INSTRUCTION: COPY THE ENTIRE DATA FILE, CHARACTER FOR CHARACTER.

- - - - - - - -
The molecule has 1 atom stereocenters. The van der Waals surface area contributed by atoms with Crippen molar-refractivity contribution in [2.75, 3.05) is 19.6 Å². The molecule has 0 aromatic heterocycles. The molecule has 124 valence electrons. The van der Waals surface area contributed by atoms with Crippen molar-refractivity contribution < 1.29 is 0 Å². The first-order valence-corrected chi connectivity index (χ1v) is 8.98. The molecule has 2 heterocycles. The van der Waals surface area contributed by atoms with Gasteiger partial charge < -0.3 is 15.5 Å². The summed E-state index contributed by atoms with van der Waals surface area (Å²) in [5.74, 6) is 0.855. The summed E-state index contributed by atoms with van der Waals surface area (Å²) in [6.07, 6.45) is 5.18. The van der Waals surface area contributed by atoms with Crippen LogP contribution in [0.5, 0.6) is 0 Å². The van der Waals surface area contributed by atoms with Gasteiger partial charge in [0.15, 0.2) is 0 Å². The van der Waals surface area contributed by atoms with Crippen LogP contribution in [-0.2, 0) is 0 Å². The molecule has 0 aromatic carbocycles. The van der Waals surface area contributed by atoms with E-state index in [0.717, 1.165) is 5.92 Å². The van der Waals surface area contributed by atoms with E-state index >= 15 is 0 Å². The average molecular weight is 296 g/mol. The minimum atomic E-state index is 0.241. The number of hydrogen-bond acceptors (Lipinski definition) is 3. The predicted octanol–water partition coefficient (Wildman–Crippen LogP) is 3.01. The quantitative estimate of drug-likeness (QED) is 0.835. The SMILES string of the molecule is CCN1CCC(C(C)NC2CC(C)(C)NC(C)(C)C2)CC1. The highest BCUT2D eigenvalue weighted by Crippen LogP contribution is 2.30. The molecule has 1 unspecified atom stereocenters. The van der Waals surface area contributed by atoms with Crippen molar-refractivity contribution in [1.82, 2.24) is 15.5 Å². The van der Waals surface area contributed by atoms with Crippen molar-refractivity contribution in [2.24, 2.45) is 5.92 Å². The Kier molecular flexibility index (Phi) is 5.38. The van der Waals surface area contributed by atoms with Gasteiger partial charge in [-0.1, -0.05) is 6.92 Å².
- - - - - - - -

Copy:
The molecule has 1 atom stereocenters. The van der Waals surface area contributed by atoms with Crippen molar-refractivity contribution in [2.75, 3.05) is 19.6 Å². The molecule has 0 aromatic heterocycles. The molecule has 124 valence electrons. The van der Waals surface area contributed by atoms with Crippen molar-refractivity contribution < 1.29 is 0 Å². The first-order valence-corrected chi connectivity index (χ1v) is 8.98. The molecule has 2 heterocycles. The van der Waals surface area contributed by atoms with Gasteiger partial charge < -0.3 is 15.5 Å². The summed E-state index contributed by atoms with van der Waals surface area (Å²) in [5.74, 6) is 0.855. The summed E-state index contributed by atoms with van der Waals surface area (Å²) in [6.07, 6.45) is 5.18. The van der Waals surface area contributed by atoms with Crippen LogP contribution in [0.5, 0.6) is 0 Å². The van der Waals surface area contributed by atoms with Gasteiger partial charge in [0.15, 0.2) is 0 Å². The van der Waals surface area contributed by atoms with Crippen LogP contribution in [-0.2, 0) is 0 Å². The molecule has 0 aromatic carbocycles. The van der Waals surface area contributed by atoms with E-state index in [0.717, 1.165) is 5.92 Å². The van der Waals surface area contributed by atoms with E-state index >= 15 is 0 Å². The average molecular weight is 296 g/mol. The minimum atomic E-state index is 0.241. The number of hydrogen-bond acceptors (Lipinski definition) is 3. The predicted octanol–water partition coefficient (Wildman–Crippen LogP) is 3.01. The quantitative estimate of drug-likeness (QED) is 0.835. The SMILES string of the molecule is CCN1CCC(C(C)NC2CC(C)(C)NC(C)(C)C2)CC1. The highest BCUT2D eigenvalue weighted by Crippen LogP contribution is 2.30. The molecule has 1 unspecified atom stereocenters. The van der Waals surface area contributed by atoms with Crippen molar-refractivity contribution in [1.82, 2.24) is 15.5 Å². The van der Waals surface area contributed by atoms with Crippen molar-refractivity contribution in [2.24, 2.45) is 5.92 Å². The Kier molecular flexibility index (Phi) is 5.38. The van der Waals surface area contributed by atoms with Gasteiger partial charge in [-0.1, -0.05) is 6.92 Å².